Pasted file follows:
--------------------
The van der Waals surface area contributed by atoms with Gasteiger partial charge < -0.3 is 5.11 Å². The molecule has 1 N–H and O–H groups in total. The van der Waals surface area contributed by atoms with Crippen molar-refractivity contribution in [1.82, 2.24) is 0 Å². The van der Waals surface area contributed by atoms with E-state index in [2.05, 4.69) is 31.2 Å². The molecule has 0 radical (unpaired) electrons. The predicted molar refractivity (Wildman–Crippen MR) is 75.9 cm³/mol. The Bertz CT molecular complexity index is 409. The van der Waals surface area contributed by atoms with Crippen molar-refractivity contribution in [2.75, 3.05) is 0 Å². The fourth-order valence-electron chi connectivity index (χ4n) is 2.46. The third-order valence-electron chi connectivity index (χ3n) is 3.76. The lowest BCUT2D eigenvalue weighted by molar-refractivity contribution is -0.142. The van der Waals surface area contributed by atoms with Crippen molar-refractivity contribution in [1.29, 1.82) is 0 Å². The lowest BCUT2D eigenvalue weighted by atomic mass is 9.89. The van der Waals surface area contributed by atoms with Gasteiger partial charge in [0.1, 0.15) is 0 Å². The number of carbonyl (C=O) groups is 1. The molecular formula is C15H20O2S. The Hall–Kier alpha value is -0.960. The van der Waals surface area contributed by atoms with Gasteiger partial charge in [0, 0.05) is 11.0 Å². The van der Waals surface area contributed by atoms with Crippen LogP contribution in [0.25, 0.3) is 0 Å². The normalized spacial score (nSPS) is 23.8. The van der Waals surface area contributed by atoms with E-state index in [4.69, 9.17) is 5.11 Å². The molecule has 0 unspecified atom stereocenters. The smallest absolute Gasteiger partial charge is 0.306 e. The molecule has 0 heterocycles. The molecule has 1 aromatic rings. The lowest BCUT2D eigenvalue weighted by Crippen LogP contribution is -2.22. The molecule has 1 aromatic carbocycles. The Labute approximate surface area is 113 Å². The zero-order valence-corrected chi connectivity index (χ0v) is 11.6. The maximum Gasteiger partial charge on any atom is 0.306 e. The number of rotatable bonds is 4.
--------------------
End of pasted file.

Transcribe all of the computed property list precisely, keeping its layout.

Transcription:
The van der Waals surface area contributed by atoms with Gasteiger partial charge < -0.3 is 5.11 Å². The molecule has 1 N–H and O–H groups in total. The van der Waals surface area contributed by atoms with Crippen molar-refractivity contribution in [1.82, 2.24) is 0 Å². The van der Waals surface area contributed by atoms with E-state index in [2.05, 4.69) is 31.2 Å². The molecule has 0 radical (unpaired) electrons. The predicted molar refractivity (Wildman–Crippen MR) is 75.9 cm³/mol. The Bertz CT molecular complexity index is 409. The van der Waals surface area contributed by atoms with Crippen molar-refractivity contribution in [2.75, 3.05) is 0 Å². The fourth-order valence-electron chi connectivity index (χ4n) is 2.46. The third-order valence-electron chi connectivity index (χ3n) is 3.76. The lowest BCUT2D eigenvalue weighted by molar-refractivity contribution is -0.142. The van der Waals surface area contributed by atoms with Crippen molar-refractivity contribution in [1.29, 1.82) is 0 Å². The lowest BCUT2D eigenvalue weighted by atomic mass is 9.89. The van der Waals surface area contributed by atoms with Gasteiger partial charge in [0.1, 0.15) is 0 Å². The number of carbonyl (C=O) groups is 1. The molecular formula is C15H20O2S. The Hall–Kier alpha value is -0.960. The van der Waals surface area contributed by atoms with Gasteiger partial charge in [0, 0.05) is 11.0 Å². The van der Waals surface area contributed by atoms with Crippen LogP contribution in [0.25, 0.3) is 0 Å². The normalized spacial score (nSPS) is 23.8. The van der Waals surface area contributed by atoms with E-state index in [4.69, 9.17) is 5.11 Å². The molecule has 0 unspecified atom stereocenters. The smallest absolute Gasteiger partial charge is 0.306 e. The molecule has 0 heterocycles. The molecule has 1 aromatic rings. The lowest BCUT2D eigenvalue weighted by Crippen LogP contribution is -2.22. The molecule has 1 aromatic carbocycles. The Labute approximate surface area is 113 Å². The zero-order valence-corrected chi connectivity index (χ0v) is 11.6. The maximum Gasteiger partial charge on any atom is 0.306 e. The number of rotatable bonds is 4.